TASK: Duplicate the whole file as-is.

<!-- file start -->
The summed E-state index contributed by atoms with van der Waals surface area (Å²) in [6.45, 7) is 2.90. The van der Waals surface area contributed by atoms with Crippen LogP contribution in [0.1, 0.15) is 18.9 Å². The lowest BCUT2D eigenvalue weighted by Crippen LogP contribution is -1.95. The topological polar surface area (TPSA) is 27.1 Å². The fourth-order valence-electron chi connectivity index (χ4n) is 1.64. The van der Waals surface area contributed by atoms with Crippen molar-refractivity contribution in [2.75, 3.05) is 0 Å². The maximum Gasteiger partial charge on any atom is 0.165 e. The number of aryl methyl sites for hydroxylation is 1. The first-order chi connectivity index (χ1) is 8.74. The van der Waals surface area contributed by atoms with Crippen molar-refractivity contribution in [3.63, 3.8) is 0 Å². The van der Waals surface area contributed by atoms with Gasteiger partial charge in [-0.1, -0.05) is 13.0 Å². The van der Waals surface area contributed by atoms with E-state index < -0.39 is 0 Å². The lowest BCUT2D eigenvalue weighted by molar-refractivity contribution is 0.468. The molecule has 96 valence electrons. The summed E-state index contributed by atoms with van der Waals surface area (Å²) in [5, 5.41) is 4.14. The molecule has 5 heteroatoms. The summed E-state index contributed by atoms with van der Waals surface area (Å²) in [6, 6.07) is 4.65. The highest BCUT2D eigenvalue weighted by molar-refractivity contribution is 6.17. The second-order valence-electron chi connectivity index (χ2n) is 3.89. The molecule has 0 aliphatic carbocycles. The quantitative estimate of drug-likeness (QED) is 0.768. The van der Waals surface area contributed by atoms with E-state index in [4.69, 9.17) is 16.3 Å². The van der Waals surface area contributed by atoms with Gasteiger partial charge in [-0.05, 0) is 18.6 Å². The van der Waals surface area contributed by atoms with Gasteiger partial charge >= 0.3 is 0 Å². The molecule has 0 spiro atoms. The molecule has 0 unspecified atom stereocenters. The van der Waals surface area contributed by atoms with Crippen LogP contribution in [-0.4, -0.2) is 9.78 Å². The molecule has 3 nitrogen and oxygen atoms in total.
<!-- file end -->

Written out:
The summed E-state index contributed by atoms with van der Waals surface area (Å²) in [6.45, 7) is 2.90. The van der Waals surface area contributed by atoms with Crippen LogP contribution in [0.1, 0.15) is 18.9 Å². The lowest BCUT2D eigenvalue weighted by Crippen LogP contribution is -1.95. The topological polar surface area (TPSA) is 27.1 Å². The fourth-order valence-electron chi connectivity index (χ4n) is 1.64. The van der Waals surface area contributed by atoms with Crippen molar-refractivity contribution in [2.75, 3.05) is 0 Å². The maximum Gasteiger partial charge on any atom is 0.165 e. The number of aryl methyl sites for hydroxylation is 1. The first-order chi connectivity index (χ1) is 8.74. The van der Waals surface area contributed by atoms with Crippen molar-refractivity contribution in [3.63, 3.8) is 0 Å². The van der Waals surface area contributed by atoms with Gasteiger partial charge in [-0.1, -0.05) is 13.0 Å². The van der Waals surface area contributed by atoms with E-state index < -0.39 is 0 Å². The lowest BCUT2D eigenvalue weighted by molar-refractivity contribution is 0.468. The molecule has 96 valence electrons. The summed E-state index contributed by atoms with van der Waals surface area (Å²) in [5, 5.41) is 4.14. The molecule has 5 heteroatoms. The summed E-state index contributed by atoms with van der Waals surface area (Å²) in [6, 6.07) is 4.65. The highest BCUT2D eigenvalue weighted by molar-refractivity contribution is 6.17. The second-order valence-electron chi connectivity index (χ2n) is 3.89. The molecule has 0 aliphatic carbocycles. The quantitative estimate of drug-likeness (QED) is 0.768. The van der Waals surface area contributed by atoms with E-state index in [4.69, 9.17) is 16.3 Å². The van der Waals surface area contributed by atoms with Gasteiger partial charge in [-0.05, 0) is 18.6 Å². The van der Waals surface area contributed by atoms with Gasteiger partial charge >= 0.3 is 0 Å². The molecule has 0 spiro atoms. The molecule has 0 unspecified atom stereocenters. The van der Waals surface area contributed by atoms with Crippen LogP contribution in [-0.4, -0.2) is 9.78 Å². The molecule has 3 nitrogen and oxygen atoms in total.